Interesting article ;) Can't read all of it though, cause i have to go. Maybe later.
The Warsaw Confederation (January 28, 1573), an important development in the history of Poland and Lithuania, is considered the formal beginning of religious freedom in the Polish-Lithuanian Commonwealth. While it did not prevent all conflict based on religion, it did make the Commonwealth a much safer and more tolerant place than most of contemporaneous Europe, especially during the subsequent Thirty Years' War.
This act is remarkable in that it was not imposed by a government or by consequences of war, but rather resulted from the good will of members of Polish-Lithuanian society. It was also influenced by the 1572 French St. Bartholomew's Day Massacre, which prompted the Polish-Lithuanian nobility to see that no monarch would ever be able to carry out such an act in Poland.
This country became what Cardinal Stanislaus Hosius called "a place of shelter for heretics". It was a place where the most radical religious sects, trying to escape persecution in other countries of the Christian world, sought refuge. All religious sects in Poland enjoyed tolerance as such was the King's will.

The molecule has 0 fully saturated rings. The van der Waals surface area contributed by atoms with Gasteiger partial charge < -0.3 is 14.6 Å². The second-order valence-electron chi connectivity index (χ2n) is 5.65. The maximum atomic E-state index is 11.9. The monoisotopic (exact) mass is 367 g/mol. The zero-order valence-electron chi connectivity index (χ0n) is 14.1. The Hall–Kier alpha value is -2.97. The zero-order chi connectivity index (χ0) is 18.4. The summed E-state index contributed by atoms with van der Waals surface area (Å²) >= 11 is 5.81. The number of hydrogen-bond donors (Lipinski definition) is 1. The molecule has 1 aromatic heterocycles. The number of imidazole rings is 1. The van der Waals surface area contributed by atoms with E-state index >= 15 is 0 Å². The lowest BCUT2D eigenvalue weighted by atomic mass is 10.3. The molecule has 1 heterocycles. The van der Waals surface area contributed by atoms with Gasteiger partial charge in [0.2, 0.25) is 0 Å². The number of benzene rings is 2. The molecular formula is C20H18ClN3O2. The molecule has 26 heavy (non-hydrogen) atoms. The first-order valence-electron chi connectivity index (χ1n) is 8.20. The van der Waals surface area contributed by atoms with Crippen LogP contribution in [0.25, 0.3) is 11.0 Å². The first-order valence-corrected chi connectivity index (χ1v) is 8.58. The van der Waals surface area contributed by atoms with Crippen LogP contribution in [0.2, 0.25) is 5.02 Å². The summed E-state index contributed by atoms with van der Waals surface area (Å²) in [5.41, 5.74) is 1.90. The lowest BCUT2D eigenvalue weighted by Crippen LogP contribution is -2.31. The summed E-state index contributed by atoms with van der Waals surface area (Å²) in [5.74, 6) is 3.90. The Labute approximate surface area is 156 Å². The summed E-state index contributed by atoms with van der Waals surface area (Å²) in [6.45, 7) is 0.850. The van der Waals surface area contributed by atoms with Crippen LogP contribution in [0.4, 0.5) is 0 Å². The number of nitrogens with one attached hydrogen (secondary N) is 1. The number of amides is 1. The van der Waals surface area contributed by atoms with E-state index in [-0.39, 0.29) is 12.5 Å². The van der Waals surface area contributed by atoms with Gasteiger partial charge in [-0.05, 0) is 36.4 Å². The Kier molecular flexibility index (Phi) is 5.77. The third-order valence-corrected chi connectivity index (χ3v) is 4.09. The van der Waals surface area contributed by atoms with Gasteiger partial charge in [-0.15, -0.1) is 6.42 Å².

"Certainly, the wording and substance of the declaration of the Confederation of Warsaw of 28th January 1573 were extraordinary with regards to prevailing conditions elsewhere in Europe; and they governed the principles of religious life in the Republic for over two hundred years." - Norman Davies